JERUSALEM, Nov 24 — Israel’s benchmark stock index advanced for a seventh day, tracking gains in US shares last week, as investors weighed lower borrowing costs and Iran’s nuclear accord with world powers. Saudi shares rose.
The TA-25 Index increased as much as 0.7 per cent to 1,354.53, the highest intraday level on record. The index, which closed at a record on Nov. 21, was at 1,351.93 at 2:34 p.m. in Tel Aviv. Teva Pharmaceutical Industries Ltd., the world’s largest generic drug maker, added 1.4 per cent, while Bank Leumi Le-Israel Ltd. climbed to the highest in more than two years. The Tadawul All Share Index advanced 0.6 per cent.
US stocks rose for a seventh week, sending the Dow Jones Industrial Average to the longest stretch of gains in almost three years, as improved data on employment and retail sales offset concern that economic stimulus will be cut. The Bank of Israel, which will decide monetary policy, has reduced the key interest rate to 1 per cent from 3.25 per cent since 2011 to spur the export-driven economy.
“The market is rising on momentum fueled by what’s happening in the world and low local interest rates,” Idan Azoulay, managing director at Tel Aviv-based Epsilon Investments, which manages the equivalent of about US$2 billion (RM6.43 billion), said by phone. “Iran is not a factor in trading today.”
Iran and world powers struck an accord today that broke a decade-long diplomatic stalemate, setting limits on the Islamic Republic’s nuclear program in exchange for relief from sanctions. Israeli Prime Minister Benjamin Netanyahu told the cabinet that the deal is a “historic mistake.”
“Everyone was expecting an agreement with Iran,” Steven Shein, a trader at Psagot Investment House Ltd. in Tel Aviv, said today by phone. “Further impact over the Iran deal will play out over coming weeks.”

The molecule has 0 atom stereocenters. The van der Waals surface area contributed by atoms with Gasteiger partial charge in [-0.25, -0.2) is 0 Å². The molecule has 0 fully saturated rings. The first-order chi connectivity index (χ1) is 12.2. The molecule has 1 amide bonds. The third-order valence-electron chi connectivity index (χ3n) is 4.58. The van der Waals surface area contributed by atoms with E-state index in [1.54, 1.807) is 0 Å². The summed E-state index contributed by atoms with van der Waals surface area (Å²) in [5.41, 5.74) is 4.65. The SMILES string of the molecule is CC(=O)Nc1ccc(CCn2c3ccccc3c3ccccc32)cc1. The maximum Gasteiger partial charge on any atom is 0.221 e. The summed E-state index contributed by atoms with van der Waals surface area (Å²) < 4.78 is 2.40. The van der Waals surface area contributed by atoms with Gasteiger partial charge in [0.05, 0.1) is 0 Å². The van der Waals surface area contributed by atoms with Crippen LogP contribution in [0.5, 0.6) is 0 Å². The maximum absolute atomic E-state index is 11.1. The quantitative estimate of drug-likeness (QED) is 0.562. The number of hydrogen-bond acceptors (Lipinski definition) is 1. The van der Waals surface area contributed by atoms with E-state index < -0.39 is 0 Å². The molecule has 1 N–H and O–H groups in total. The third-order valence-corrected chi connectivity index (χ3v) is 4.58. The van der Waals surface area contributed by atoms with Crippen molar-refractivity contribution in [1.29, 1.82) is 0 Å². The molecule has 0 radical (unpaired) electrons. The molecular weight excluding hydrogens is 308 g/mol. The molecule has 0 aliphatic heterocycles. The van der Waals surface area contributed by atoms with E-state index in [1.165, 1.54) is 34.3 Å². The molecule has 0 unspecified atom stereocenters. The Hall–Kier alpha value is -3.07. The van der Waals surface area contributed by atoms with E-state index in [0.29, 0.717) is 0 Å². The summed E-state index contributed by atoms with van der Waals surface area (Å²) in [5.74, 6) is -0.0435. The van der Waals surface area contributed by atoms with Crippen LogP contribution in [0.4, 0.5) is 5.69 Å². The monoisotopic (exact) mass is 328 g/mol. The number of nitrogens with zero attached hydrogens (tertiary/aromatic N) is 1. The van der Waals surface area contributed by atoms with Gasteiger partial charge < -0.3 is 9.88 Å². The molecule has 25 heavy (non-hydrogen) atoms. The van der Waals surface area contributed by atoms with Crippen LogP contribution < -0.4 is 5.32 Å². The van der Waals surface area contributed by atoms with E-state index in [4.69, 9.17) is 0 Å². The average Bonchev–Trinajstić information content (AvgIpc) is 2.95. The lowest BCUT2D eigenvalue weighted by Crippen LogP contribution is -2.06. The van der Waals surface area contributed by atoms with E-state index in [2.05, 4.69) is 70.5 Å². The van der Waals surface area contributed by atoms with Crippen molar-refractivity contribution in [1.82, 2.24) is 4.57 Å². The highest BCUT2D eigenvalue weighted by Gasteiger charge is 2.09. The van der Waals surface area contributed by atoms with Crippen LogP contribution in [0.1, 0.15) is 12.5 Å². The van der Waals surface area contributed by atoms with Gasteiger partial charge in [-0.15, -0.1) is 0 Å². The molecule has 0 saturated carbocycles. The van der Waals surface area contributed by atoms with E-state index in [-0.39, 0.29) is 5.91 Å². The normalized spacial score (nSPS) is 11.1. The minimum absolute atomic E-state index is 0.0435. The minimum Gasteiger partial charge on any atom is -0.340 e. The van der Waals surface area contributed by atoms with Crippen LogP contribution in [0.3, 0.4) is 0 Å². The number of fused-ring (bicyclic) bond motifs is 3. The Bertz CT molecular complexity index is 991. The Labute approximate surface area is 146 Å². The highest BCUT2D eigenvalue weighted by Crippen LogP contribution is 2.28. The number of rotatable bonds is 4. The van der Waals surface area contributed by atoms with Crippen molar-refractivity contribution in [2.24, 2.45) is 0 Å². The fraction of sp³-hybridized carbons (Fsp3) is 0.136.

Israel’s benchmark stock index has risen 14 per cent this year compared with a 21 per cent gain in the MSCI World Index and a 27 per cent advance in the S&P 500 Index. Teva rose 1.3 per cent to 144.6 shekels. Bank Leumi, the country’s second-largest lender by assets, increased 1.5 per cent to 14.14 shekels, the highest level since August 2011.
Twenty of 23 analysts surveyed by Bloomberg expect the Bank of Israel to hold the rate at 1 per cent. The yield on the government’s 4.25 per cent benchmark bond due 2023 fell five basis points, or 0.05 per centage point, to 3.57 per cent.
Saudi Arabia’s benchmark climbed the most since Nov. 17 to 8,388.17 as Saudi Basic Industries Corp., the world’s second- biggest chemicals maker, rose 1.2 per cent. The Bloomberg GCC 200 Index of Gulf shares, Kuwait’s gauge and Qatar’s advanced 0.4 per cent. Egypt’s benchmark EGX 30 Index slipped 0.3 per cent to 6,436.13.
“The Iran deal is very good as it will benefit the GCC economies in the long term,” Tariq Qaqish, who oversees about 500 million dirhams (US$136 million) as head of asset management at Dubai-based Al Mal Capital PSC, said by phone today. “It will enhance the trade between the Gulf and Iran.”
The Strait of Hormuz, the waterway through which about 20 per cent of the world’s oil is shipped, separates Iran from six- member Gulf Cooperation Council countries, including Saudi Arabia. The agreement is the first to be reached since Iran’s atomic energy work came under international scrutiny in 2003. The country’s automotive and petrochemical industries will benefit from the eased sanctions.
The two sides now aim to conclude a comprehensive accord within six months. Western nations have accused Iran of harboring nuclear-weapons ambitions, a charge it denies. The US and Israel have said they are willing to use force if needed to prevent that from happening.
Dubai’s benchmark index, up 77 per cent this year, lost 0.5 per cent, while Abu Dhabi’s ADX General Index declined 0.3 per cent. Bahrain’s measure dropped 0.3 per cent and Oman’s MSM30 fell 0.1 per cent. -- Bloomberg